She looks good but The design needs some refinment. Boots may be a "personal thing" BUT I have found this personality to grow old quick ;)

I have to answer some of your points as they are not accurate.

1.  The boot has a pivot, see attached pic along with Achilles' tendon lock out stop.

2.  The boot has a shell that cannot collapse, if you had this issue it might have been on a previous version.  Do you have a picture?

3.  If the buckle is hitting your shifter, you need a longer shifter or have your feet in the wrong position (ask Gary Semics, you might be doing something wrong).

4.  The buckles are now high impact aluminum and by far the easiest most consistent buckle system available.  

Thanks!

IMG_2371.PNG

IMG_2372.PNG

Share this comment


Link to comment
Share on other sites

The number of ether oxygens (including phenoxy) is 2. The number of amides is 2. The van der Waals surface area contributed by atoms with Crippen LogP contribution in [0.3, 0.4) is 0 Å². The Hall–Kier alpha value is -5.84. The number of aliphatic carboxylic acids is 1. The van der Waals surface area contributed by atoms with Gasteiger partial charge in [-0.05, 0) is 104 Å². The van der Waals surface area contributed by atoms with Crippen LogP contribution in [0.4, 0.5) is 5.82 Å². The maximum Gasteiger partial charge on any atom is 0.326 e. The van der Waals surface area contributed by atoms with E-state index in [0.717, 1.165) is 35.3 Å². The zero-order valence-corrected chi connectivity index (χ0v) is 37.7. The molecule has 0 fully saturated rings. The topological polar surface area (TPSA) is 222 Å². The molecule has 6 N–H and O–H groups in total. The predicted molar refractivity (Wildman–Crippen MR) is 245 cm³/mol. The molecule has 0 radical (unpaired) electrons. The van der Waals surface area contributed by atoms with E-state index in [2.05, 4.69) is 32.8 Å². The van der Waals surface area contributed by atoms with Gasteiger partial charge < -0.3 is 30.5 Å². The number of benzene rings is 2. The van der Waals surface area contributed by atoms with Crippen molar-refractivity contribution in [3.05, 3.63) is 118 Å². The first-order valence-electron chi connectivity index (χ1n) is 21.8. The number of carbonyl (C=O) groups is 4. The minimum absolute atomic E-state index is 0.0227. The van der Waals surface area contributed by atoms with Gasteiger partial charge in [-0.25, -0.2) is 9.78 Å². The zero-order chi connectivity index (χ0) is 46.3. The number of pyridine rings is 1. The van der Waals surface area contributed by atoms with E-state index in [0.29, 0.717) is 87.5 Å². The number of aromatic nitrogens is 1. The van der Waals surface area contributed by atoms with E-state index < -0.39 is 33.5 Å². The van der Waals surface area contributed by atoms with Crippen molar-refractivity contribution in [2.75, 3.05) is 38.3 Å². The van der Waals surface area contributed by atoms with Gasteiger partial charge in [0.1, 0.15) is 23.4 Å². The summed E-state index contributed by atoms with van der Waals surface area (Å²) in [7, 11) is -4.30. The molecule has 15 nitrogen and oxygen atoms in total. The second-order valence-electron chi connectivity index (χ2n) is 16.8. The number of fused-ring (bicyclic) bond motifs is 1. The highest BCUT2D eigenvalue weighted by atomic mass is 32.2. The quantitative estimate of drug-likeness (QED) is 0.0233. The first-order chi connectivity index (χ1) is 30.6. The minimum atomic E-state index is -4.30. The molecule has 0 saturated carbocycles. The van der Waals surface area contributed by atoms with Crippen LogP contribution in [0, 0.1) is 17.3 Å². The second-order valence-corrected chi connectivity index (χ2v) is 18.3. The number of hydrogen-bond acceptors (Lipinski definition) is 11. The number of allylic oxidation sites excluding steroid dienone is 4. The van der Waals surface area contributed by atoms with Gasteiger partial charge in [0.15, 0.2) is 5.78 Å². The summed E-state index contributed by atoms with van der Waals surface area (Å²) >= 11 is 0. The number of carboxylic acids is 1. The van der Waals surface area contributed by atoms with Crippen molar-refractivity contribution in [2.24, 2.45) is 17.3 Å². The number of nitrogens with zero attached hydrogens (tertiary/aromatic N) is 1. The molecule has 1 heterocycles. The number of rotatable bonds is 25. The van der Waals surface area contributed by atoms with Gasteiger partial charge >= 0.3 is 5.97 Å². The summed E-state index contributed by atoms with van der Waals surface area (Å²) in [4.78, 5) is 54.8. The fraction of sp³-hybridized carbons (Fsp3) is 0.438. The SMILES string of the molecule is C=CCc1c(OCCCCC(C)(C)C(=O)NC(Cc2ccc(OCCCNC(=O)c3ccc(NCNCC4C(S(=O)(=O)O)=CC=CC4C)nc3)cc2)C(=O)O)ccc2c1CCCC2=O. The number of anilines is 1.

I've been wearing high end "pivoting ankle" style boots for many years. Last year I had to find a good, non pivot style boot, so I could get away from wear ankle braces under my boots. The pivot style boots I'd grown to love allowed too much movement for my old, weak ankles, so I had to start wearing braces under them to limit some of the mobility. But, this was becoming an uncomfortable and even sometimes painful way to go. I didn't want to give up the fit and fill of the higher end boots, but most of those are pivot style boots now. The Tech 10 looked like he way to go, but they had booties that I didn't want to mess with and a very large price tag. And being that I've never liked Alpinestars boots, so I was very skeptical of trying them, but there was little else in the way of a non-pivoting / non-bootie boot to choose from. I pulled the trigger on a pair of Tech 7's and hoped for the best.